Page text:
PricewaterhouseCoopers loses claim to 'pwc.com'
PricewaterhouseCoopers (PwC) has lost a complaint under the Internet Corporation for Assigned Names and Numbers' Uniform Domain Name Dispute Resolution Policy (UDRP) against a Hong Kong company which holds the domain name 'pwc.com'. The case provides some interesting commentary on bad-faith findings with domain names that match multiple parties with trademark interests.
PwC registered the initials PWC as a trademark in a number of countries, including China, Hong Kong, New Zealand and several EU member states, with others pending. The respondent, Ultimate Search, maintains a portfolio of domain names consisting of common words, generic terms and phrases. According to PwC, Ultimate Search uses these names to intentionally misdirect internet users to its own advertisers.
In its decision, the three-member World Intellectual Property Organization panel said:
"The letters PWC, as the evidence shows clearly, could be attributable to the Public Work Centre, Personal Water Craft, Pratt & Whitney Canada, and no doubt to many other identifiable people or matters. This inherent lack of distinctiveness is what undermines the complainant's attempts to have the panel regard mere registration of 'pwc.com' by the respondent as self evident bad faith."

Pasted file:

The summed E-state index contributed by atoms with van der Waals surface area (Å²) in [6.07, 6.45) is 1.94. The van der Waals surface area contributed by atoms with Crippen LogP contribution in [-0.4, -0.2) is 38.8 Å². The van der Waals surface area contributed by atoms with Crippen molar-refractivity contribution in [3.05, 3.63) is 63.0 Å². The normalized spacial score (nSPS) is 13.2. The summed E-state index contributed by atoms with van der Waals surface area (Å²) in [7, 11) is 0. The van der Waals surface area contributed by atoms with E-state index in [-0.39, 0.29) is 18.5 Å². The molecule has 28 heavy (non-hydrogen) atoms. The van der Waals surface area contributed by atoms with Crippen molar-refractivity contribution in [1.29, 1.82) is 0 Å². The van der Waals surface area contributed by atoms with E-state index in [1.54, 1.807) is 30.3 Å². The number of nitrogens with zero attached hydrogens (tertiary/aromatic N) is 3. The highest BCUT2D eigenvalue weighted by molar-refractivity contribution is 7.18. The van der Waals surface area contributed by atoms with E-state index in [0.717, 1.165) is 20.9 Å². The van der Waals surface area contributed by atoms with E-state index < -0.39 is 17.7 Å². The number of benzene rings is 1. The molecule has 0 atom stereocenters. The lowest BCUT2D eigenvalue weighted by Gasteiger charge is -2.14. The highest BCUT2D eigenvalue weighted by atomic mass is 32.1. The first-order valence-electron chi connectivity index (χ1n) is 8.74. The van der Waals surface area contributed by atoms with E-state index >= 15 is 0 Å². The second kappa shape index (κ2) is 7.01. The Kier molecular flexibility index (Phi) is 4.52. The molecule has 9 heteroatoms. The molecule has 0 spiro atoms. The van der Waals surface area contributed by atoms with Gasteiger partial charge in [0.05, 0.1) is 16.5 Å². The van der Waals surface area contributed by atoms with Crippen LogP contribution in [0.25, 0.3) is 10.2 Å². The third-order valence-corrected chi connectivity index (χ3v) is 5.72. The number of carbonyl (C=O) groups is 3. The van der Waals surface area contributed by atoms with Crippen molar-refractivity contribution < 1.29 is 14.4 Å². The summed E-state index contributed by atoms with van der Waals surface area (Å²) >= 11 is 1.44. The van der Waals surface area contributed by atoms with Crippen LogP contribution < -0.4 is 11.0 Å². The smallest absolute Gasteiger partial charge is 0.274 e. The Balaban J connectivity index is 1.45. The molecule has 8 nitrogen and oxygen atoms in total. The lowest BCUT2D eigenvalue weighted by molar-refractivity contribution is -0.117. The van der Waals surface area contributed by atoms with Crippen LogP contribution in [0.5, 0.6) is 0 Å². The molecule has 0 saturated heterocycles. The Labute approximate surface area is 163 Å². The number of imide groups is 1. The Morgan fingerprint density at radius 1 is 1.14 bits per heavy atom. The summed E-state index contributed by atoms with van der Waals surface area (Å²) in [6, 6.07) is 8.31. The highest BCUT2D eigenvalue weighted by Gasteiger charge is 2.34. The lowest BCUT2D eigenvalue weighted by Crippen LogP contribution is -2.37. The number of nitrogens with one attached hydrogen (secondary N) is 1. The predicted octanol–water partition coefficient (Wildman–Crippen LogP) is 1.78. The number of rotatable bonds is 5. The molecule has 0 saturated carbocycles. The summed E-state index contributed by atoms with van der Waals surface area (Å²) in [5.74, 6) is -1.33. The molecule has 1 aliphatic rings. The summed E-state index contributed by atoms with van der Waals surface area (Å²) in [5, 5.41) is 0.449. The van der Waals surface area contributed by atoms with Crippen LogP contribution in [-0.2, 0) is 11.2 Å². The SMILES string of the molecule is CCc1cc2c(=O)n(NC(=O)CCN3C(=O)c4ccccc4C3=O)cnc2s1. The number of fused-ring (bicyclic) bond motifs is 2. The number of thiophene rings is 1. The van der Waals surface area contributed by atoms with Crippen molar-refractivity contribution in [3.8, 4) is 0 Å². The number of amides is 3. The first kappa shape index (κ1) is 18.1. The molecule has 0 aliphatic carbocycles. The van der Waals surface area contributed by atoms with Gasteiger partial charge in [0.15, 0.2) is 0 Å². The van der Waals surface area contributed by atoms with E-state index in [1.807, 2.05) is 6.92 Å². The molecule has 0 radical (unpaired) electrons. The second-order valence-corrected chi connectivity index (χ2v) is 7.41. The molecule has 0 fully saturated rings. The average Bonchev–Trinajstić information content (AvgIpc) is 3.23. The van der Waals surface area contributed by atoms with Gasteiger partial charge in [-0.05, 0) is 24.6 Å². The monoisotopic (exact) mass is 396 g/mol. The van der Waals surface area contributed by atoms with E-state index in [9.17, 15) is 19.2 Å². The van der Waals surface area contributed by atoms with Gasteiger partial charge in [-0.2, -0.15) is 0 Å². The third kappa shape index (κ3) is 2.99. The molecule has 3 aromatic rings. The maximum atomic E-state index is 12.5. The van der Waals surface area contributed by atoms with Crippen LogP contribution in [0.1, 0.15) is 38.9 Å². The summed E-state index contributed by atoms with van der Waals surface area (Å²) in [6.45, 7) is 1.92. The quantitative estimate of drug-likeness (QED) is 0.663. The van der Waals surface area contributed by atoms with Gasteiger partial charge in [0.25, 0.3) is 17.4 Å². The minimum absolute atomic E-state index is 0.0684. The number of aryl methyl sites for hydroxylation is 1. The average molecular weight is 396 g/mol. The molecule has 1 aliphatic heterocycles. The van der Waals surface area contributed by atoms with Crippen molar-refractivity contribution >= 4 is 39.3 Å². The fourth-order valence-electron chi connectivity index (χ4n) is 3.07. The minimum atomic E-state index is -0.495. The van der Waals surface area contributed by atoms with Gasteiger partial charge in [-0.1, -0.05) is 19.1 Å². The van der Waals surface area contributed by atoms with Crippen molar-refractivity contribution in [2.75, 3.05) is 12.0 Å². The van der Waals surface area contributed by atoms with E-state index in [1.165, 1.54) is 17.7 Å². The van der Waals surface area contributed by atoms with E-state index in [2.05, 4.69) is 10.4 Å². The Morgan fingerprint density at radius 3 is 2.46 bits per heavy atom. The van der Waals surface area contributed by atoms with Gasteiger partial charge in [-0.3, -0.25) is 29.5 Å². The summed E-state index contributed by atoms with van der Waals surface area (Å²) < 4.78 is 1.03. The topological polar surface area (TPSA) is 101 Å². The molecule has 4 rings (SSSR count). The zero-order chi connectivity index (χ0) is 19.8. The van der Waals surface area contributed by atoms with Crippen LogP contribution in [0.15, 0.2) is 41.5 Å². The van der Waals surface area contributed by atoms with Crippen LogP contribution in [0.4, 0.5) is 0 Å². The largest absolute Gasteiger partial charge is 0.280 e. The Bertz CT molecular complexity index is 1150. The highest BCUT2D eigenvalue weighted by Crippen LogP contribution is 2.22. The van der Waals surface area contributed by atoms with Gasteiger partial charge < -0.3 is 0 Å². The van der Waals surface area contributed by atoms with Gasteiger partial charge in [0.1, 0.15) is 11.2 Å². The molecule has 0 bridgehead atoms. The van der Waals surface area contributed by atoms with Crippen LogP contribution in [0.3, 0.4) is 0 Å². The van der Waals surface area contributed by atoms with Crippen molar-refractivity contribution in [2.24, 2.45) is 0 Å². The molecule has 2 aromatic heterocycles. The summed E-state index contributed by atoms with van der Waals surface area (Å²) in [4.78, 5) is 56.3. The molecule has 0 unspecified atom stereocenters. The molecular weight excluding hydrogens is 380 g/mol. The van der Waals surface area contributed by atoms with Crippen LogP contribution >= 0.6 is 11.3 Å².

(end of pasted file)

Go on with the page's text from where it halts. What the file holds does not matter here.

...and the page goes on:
The panel found that PwC had sufficient interest in the trademark to support a UDRP complaint, rejecting Ultimate Search's argument that "bare registration" of the trademark in countries that do not require evidence of use is not sufficient to meet the initial test of trademark rights under the UDRP. The panel also found that PwC's failure to register the domain name when it had previously lapsed did not preclude PwC from taking action to recover the name at a later date.
Ultimately, however, the panel accepted Ultimate Search's arguments that two and three-letter domain names are rare and valuable, that initials generally lack distinctiveness, and that in the absence of strong prior trademark rights, the use and registration of such names for a bona fide offering of products and services prior to receiving notice of the complaint is sufficient to establish a legitimate interest in the name. In the absence of any other evidence of bad faith, the complaint failed.
Michael Erdle, Deeth Williams Wall, Toronto
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